Regulator's Wall Street data collection plan too costly, invasive: SIFMA
A massive data collection system that Wall Street's industry-funded watchdog is pushing in order to ramp up oversight would cost clearing firms $680 million to build, plus other costs to the industry that far exceed the regulator's initial estimates, a major trade group said on Monday.
The plan, known as the Comprehensive Automated Risk Data System, or CARDS, would require firms to submit vast quantities of data to the Financial Industry Regulatory Authority (FINRA) in an ongoing stream. FINRA, which introduced the plan in late 2012, could use the data to analyze everything from securities transactions and asset movements to customers' risk tolerances and time lines.
CARDS, as proposed, is not necessary for FINRA to carry out its mission of protecting investors, wrote Ira Hammerman, general counsel of the Securities Industry and Financial Markets Association (SIFMA), which represents the largest U.S. securities brokerages. The proposed data collection would also "unnecessarily encroach upon the public's rights of liberty and privacy," Hammerman wrote in a 23-page letter in response to a FINRA request for input about the plan.
FINRA's plan has been steeped in controversy. Brokerages have criticized it for being overly broad as well as burdensome and costly. Richard Ketchum, chief executive of FINRA, sought to promote the system as a benefit to the industry that would help eliminate unfounded concerns a brokerage may have engaged in wrongdoing.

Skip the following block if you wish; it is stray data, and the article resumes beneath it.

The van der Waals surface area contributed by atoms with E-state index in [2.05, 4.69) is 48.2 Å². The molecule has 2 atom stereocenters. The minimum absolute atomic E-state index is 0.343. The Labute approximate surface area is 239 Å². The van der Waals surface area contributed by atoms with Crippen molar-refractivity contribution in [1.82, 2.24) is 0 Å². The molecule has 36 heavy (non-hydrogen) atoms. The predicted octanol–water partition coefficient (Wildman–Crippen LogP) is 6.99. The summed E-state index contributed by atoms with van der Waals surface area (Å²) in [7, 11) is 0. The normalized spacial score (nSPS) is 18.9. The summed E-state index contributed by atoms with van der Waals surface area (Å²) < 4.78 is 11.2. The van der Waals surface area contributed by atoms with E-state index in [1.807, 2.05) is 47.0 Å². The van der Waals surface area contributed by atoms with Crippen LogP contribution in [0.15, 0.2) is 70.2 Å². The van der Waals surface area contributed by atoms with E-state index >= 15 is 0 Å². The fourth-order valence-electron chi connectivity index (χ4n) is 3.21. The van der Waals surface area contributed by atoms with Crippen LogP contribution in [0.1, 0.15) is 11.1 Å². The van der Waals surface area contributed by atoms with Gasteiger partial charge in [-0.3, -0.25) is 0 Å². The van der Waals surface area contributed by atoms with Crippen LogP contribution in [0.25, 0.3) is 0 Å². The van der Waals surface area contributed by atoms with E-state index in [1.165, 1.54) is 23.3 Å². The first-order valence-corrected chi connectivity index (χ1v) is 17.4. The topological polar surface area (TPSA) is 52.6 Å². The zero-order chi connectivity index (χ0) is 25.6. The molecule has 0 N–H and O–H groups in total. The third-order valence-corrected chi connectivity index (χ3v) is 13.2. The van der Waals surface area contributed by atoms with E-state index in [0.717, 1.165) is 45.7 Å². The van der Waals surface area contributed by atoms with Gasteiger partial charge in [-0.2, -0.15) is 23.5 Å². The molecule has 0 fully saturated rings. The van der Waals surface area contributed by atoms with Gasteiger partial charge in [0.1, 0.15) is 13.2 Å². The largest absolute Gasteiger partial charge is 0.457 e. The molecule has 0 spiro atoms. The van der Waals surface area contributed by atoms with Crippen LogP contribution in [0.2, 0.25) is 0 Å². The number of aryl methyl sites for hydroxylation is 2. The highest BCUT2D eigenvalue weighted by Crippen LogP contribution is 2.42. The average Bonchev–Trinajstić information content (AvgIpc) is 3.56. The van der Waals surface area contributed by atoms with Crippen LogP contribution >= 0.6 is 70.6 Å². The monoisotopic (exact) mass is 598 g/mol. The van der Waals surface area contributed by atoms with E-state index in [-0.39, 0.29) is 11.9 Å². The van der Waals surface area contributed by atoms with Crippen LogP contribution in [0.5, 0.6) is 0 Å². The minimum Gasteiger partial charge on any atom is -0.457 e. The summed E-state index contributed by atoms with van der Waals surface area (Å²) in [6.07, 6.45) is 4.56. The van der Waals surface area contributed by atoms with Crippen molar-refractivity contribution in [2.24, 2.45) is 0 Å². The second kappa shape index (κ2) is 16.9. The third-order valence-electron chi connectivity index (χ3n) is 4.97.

CARDS would require SEC approval.
"We will carefully review all comment letters and will provide thoughtful response in the rule filing to the SEC," a FINRA spokeswoman said.
In addition to spending $680 million to build the system, clearing firms would spend $360 million annually for maintenance and reporting, SIFMA said. The figures do not include costs for retail brokerages during a second stage of the project, SIFMA said. FINRA's initial estimates ranged from $390,000 to $8.3 million per firm.
SIFMA said FINRA's initial analysis is lacking because it does not provide a comparison of the total costs and benefits.
FINRA's database, which would include information about all U.S. brokerage accounts for individuals, would become a prime target for cyber attackers, said SIFMA, which commissioned IBM to study costs and cybersecurity concerns.
FINRA has said it would not collect customers' personal details, such as Social Security numbers and names. But savvy hackers could figure out those identities from information found in the database, such as large trades of company stock that can be traced to a company officers, Hammerman said in an interview.